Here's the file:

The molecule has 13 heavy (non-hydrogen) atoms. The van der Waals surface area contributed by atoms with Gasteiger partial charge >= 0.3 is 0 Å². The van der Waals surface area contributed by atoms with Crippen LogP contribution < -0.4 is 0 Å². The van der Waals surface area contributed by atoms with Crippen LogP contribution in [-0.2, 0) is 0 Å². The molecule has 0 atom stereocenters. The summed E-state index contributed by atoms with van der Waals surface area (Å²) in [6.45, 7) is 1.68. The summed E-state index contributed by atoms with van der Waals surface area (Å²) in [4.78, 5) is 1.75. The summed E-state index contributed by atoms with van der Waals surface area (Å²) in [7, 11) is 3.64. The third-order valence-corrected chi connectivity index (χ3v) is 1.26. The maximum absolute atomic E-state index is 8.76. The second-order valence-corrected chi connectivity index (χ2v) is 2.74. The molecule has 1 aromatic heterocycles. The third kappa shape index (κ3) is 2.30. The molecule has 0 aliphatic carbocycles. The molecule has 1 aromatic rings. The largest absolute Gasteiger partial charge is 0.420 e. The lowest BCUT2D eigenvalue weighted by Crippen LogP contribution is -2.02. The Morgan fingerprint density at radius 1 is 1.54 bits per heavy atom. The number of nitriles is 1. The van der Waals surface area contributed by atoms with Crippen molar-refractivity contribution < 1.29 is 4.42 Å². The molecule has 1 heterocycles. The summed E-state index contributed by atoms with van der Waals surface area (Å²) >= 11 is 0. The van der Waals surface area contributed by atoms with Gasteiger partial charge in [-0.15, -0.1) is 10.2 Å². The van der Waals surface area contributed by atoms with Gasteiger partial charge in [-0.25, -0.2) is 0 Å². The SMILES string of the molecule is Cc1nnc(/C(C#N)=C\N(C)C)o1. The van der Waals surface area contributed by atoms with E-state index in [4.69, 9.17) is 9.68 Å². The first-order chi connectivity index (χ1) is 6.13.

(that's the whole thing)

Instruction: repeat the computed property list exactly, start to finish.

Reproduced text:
The molecule has 13 heavy (non-hydrogen) atoms. The van der Waals surface area contributed by atoms with Gasteiger partial charge >= 0.3 is 0 Å². The van der Waals surface area contributed by atoms with Crippen LogP contribution < -0.4 is 0 Å². The van der Waals surface area contributed by atoms with Crippen LogP contribution in [-0.2, 0) is 0 Å². The molecule has 0 atom stereocenters. The summed E-state index contributed by atoms with van der Waals surface area (Å²) in [6.45, 7) is 1.68. The summed E-state index contributed by atoms with van der Waals surface area (Å²) in [4.78, 5) is 1.75. The summed E-state index contributed by atoms with van der Waals surface area (Å²) in [7, 11) is 3.64. The third-order valence-corrected chi connectivity index (χ3v) is 1.26. The maximum absolute atomic E-state index is 8.76. The second-order valence-corrected chi connectivity index (χ2v) is 2.74. The molecule has 1 aromatic heterocycles. The third kappa shape index (κ3) is 2.30. The molecule has 0 aliphatic carbocycles. The molecule has 1 aromatic rings. The largest absolute Gasteiger partial charge is 0.420 e. The lowest BCUT2D eigenvalue weighted by Crippen LogP contribution is -2.02. The Morgan fingerprint density at radius 1 is 1.54 bits per heavy atom. The number of nitriles is 1. The van der Waals surface area contributed by atoms with Crippen molar-refractivity contribution < 1.29 is 4.42 Å². The molecule has 1 heterocycles. The summed E-state index contributed by atoms with van der Waals surface area (Å²) >= 11 is 0. The van der Waals surface area contributed by atoms with Gasteiger partial charge in [-0.15, -0.1) is 10.2 Å². The van der Waals surface area contributed by atoms with Gasteiger partial charge in [-0.25, -0.2) is 0 Å². The SMILES string of the molecule is Cc1nnc(/C(C#N)=C\N(C)C)o1. The van der Waals surface area contributed by atoms with E-state index in [4.69, 9.17) is 9.68 Å². The first-order chi connectivity index (χ1) is 6.13.